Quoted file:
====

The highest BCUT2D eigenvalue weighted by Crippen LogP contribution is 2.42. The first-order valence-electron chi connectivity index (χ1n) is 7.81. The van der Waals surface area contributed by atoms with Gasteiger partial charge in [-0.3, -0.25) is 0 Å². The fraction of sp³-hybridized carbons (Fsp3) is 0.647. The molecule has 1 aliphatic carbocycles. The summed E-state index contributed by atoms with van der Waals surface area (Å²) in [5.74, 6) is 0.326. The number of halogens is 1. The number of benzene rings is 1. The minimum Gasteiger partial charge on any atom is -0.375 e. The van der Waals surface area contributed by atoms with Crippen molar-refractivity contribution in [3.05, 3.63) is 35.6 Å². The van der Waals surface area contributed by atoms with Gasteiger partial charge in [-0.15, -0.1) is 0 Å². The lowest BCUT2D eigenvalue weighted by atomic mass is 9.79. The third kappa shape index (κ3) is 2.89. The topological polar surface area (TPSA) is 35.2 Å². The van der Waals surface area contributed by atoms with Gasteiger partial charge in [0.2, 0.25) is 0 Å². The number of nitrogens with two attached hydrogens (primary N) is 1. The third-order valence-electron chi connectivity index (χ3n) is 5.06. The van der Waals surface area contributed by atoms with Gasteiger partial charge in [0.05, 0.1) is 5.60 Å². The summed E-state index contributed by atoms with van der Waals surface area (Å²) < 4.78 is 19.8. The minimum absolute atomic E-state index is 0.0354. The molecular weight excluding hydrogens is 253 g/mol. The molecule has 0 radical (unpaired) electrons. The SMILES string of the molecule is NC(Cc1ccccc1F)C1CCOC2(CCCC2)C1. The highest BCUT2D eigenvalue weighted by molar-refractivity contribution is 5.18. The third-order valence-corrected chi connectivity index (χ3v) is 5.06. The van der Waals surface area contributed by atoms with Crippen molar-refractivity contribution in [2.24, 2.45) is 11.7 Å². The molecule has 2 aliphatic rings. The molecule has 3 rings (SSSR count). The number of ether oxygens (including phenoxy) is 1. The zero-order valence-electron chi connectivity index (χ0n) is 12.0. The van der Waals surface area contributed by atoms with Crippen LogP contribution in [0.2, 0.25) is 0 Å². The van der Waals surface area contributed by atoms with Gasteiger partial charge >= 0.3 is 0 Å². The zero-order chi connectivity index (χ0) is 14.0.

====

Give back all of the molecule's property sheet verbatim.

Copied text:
The highest BCUT2D eigenvalue weighted by Crippen LogP contribution is 2.42. The first-order valence-electron chi connectivity index (χ1n) is 7.81. The van der Waals surface area contributed by atoms with Gasteiger partial charge in [-0.3, -0.25) is 0 Å². The fraction of sp³-hybridized carbons (Fsp3) is 0.647. The molecule has 1 aliphatic carbocycles. The summed E-state index contributed by atoms with van der Waals surface area (Å²) in [5.74, 6) is 0.326. The number of halogens is 1. The number of benzene rings is 1. The minimum Gasteiger partial charge on any atom is -0.375 e. The van der Waals surface area contributed by atoms with Crippen molar-refractivity contribution in [3.05, 3.63) is 35.6 Å². The van der Waals surface area contributed by atoms with Gasteiger partial charge in [-0.15, -0.1) is 0 Å². The lowest BCUT2D eigenvalue weighted by atomic mass is 9.79. The third kappa shape index (κ3) is 2.89. The topological polar surface area (TPSA) is 35.2 Å². The van der Waals surface area contributed by atoms with Gasteiger partial charge in [0.2, 0.25) is 0 Å². The number of nitrogens with two attached hydrogens (primary N) is 1. The third-order valence-electron chi connectivity index (χ3n) is 5.06. The van der Waals surface area contributed by atoms with Gasteiger partial charge in [0.05, 0.1) is 5.60 Å². The summed E-state index contributed by atoms with van der Waals surface area (Å²) < 4.78 is 19.8. The minimum absolute atomic E-state index is 0.0354. The molecular weight excluding hydrogens is 253 g/mol. The molecule has 0 radical (unpaired) electrons. The SMILES string of the molecule is NC(Cc1ccccc1F)C1CCOC2(CCCC2)C1. The highest BCUT2D eigenvalue weighted by molar-refractivity contribution is 5.18. The third-order valence-corrected chi connectivity index (χ3v) is 5.06. The van der Waals surface area contributed by atoms with Crippen molar-refractivity contribution in [2.24, 2.45) is 11.7 Å². The molecule has 2 aliphatic rings. The molecule has 3 rings (SSSR count). The number of ether oxygens (including phenoxy) is 1. The zero-order valence-electron chi connectivity index (χ0n) is 12.0. The van der Waals surface area contributed by atoms with Crippen LogP contribution in [0.2, 0.25) is 0 Å². The van der Waals surface area contributed by atoms with Gasteiger partial charge >= 0.3 is 0 Å². The zero-order chi connectivity index (χ0) is 14.0.